A study reported in the American Journal of Orthopedics concludes that music therapy is effective in reducing postoperative pain in patients who underwent spine surgery. The research was conducted by a team from the Louis Armstrong Center for Music and Medicine and the Mount Sinai Department of Orthopaedics. The study evaluated outcomes in 30 patients who had spine surgery and received a 30 minute music therapy session within 72 hours of their procedure, in addition to standard postoperative care. These were compared to 30 spine surgery patients who received only standard care postprocedure. Visual analog scale (VAS) ratings of pain were collected before and after the music therapy session, and in the same time interval in the control group. The cohort receiving music therapy recorded a VAS pain level decrease from 6.20 to 5.09. In the control group, VAS scores increased from 5.20 to 5.87.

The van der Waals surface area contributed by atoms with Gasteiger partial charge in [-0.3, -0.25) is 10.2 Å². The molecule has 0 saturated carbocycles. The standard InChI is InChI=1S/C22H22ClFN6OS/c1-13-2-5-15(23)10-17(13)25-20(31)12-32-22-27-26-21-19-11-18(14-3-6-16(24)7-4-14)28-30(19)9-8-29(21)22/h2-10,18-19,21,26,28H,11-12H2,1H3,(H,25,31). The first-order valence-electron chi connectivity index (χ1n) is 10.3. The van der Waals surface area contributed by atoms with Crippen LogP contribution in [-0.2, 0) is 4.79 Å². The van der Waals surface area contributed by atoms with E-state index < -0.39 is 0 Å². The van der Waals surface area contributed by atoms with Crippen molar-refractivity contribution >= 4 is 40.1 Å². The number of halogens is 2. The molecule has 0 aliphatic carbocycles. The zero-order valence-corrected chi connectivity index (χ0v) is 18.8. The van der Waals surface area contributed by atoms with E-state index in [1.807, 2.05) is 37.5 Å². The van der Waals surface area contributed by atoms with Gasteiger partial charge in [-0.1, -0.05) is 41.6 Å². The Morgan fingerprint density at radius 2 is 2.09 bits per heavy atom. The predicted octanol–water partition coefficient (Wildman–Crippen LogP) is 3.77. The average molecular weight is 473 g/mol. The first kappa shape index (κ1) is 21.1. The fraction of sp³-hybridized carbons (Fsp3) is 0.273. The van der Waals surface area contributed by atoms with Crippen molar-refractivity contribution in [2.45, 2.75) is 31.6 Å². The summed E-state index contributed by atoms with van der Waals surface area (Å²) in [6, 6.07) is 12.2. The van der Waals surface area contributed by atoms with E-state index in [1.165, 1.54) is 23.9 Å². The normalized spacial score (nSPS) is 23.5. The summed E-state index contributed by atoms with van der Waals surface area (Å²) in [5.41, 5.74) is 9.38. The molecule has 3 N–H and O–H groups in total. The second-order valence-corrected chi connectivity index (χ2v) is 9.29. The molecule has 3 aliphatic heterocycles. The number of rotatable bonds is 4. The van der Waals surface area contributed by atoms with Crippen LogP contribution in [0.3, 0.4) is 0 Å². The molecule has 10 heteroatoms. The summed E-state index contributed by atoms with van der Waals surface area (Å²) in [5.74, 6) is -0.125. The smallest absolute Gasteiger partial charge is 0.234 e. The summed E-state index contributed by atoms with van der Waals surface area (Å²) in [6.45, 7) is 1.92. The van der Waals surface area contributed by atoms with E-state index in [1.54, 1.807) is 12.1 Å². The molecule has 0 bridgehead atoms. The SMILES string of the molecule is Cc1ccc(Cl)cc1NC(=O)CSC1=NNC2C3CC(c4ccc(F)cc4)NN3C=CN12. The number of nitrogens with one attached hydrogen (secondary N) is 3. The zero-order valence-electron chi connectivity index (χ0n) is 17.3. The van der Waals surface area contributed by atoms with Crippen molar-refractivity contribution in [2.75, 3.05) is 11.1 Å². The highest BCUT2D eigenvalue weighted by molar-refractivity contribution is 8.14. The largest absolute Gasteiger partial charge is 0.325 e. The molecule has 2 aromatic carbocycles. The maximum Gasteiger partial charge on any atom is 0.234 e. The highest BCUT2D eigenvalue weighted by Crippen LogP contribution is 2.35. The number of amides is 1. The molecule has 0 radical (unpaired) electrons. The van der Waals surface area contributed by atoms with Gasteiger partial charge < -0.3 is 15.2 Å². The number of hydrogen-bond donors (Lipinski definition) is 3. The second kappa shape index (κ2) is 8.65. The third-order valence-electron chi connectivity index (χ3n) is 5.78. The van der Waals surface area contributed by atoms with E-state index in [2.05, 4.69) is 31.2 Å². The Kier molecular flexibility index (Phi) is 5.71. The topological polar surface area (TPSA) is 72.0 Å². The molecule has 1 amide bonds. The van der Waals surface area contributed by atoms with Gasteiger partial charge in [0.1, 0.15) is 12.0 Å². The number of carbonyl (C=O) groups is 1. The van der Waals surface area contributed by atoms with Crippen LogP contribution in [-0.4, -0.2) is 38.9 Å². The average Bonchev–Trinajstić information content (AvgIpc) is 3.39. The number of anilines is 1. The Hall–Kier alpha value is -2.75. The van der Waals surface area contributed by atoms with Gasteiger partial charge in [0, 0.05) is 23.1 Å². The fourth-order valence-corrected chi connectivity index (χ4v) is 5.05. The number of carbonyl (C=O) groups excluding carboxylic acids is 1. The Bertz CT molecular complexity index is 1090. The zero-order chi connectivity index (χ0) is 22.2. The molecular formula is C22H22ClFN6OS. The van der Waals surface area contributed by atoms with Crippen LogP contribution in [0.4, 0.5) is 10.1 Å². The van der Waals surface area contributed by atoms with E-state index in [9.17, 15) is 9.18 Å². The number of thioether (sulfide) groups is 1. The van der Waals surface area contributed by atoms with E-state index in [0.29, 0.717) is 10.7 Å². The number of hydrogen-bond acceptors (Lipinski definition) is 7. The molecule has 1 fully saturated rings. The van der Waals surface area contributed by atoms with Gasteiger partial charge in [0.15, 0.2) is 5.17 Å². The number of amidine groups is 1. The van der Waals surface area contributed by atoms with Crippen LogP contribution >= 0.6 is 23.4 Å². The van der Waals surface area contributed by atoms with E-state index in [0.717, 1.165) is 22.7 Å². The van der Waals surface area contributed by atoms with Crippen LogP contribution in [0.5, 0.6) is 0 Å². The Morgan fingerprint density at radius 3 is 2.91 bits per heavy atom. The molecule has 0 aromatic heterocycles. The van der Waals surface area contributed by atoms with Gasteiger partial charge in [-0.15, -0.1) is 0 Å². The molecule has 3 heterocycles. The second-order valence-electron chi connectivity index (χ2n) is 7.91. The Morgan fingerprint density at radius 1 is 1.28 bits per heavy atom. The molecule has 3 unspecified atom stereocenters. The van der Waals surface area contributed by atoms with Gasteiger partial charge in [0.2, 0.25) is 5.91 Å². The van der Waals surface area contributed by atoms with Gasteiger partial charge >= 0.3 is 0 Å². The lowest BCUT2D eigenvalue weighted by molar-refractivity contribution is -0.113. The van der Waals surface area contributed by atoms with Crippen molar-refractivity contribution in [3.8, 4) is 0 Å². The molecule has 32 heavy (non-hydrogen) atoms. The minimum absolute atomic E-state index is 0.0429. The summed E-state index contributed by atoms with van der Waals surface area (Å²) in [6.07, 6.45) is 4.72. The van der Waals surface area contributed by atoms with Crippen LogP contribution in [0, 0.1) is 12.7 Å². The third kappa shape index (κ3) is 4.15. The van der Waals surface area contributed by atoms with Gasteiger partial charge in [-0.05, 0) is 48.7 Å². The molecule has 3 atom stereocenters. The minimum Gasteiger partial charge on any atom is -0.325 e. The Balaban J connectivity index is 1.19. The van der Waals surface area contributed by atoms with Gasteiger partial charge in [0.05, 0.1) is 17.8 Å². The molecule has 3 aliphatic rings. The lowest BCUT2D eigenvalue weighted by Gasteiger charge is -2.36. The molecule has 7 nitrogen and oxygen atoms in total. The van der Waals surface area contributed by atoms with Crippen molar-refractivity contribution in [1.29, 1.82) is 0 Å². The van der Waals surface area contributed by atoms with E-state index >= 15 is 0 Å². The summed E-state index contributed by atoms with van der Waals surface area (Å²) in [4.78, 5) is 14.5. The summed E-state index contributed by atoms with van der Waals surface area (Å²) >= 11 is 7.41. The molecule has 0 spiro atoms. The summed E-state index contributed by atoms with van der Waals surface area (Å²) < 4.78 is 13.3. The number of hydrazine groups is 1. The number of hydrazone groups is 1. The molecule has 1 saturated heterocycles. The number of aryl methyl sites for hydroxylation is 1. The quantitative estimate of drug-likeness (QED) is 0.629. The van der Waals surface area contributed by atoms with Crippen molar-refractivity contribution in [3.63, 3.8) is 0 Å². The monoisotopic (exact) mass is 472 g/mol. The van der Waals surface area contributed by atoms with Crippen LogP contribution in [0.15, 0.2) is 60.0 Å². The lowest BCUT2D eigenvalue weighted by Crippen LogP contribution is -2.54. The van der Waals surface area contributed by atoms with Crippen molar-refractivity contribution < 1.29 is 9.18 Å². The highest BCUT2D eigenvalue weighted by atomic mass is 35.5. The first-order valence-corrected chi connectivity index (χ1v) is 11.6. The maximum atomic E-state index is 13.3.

Study co-author and PAINWeek faculty member Joanne Loewy, DA, Director of the Louis Armstrong Center for Music and Medicine, commented, “The degree of change in the music group is notable for having been achieved by nonpharmacologic means with little chance of adverse effects.” The management of postoperative pain is a critical component of recovery, when pain and related anxiety may be at their highest. Loewy observed that “Pain is subjective and personal, and warrants an individualized approach to care. Certified, licensed music therapists are able to tailor treatment to each patient’s musical preferences and meet their pain level.”
Read more about the findings here.
The journal article may be read here.
Posted on March 29, 2017